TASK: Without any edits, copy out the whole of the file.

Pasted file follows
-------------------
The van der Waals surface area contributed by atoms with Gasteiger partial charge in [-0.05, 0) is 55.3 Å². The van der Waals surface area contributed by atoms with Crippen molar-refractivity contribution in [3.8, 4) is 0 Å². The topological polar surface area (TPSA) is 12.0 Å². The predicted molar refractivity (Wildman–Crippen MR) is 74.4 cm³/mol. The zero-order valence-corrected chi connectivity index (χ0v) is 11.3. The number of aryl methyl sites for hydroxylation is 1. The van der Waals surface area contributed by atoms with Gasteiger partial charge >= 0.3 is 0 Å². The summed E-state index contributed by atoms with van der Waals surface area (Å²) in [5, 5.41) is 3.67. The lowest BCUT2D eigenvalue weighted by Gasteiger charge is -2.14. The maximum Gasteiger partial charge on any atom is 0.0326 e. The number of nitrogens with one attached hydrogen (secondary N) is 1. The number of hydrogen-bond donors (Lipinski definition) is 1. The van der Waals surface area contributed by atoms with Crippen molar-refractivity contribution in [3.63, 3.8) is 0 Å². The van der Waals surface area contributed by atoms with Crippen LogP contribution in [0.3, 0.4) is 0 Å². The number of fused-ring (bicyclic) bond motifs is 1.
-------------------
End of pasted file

The van der Waals surface area contributed by atoms with Gasteiger partial charge in [-0.05, 0) is 55.3 Å². The van der Waals surface area contributed by atoms with Crippen molar-refractivity contribution in [3.8, 4) is 0 Å². The topological polar surface area (TPSA) is 12.0 Å². The predicted molar refractivity (Wildman–Crippen MR) is 74.4 cm³/mol. The zero-order valence-corrected chi connectivity index (χ0v) is 11.3. The number of aryl methyl sites for hydroxylation is 1. The van der Waals surface area contributed by atoms with Gasteiger partial charge >= 0.3 is 0 Å². The summed E-state index contributed by atoms with van der Waals surface area (Å²) in [5, 5.41) is 3.67. The lowest BCUT2D eigenvalue weighted by Gasteiger charge is -2.14. The maximum Gasteiger partial charge on any atom is 0.0326 e. The number of nitrogens with one attached hydrogen (secondary N) is 1. The number of hydrogen-bond donors (Lipinski definition) is 1. The van der Waals surface area contributed by atoms with Crippen molar-refractivity contribution in [3.63, 3.8) is 0 Å². The van der Waals surface area contributed by atoms with Crippen LogP contribution in [0.3, 0.4) is 0 Å². The number of fused-ring (bicyclic) bond motifs is 1.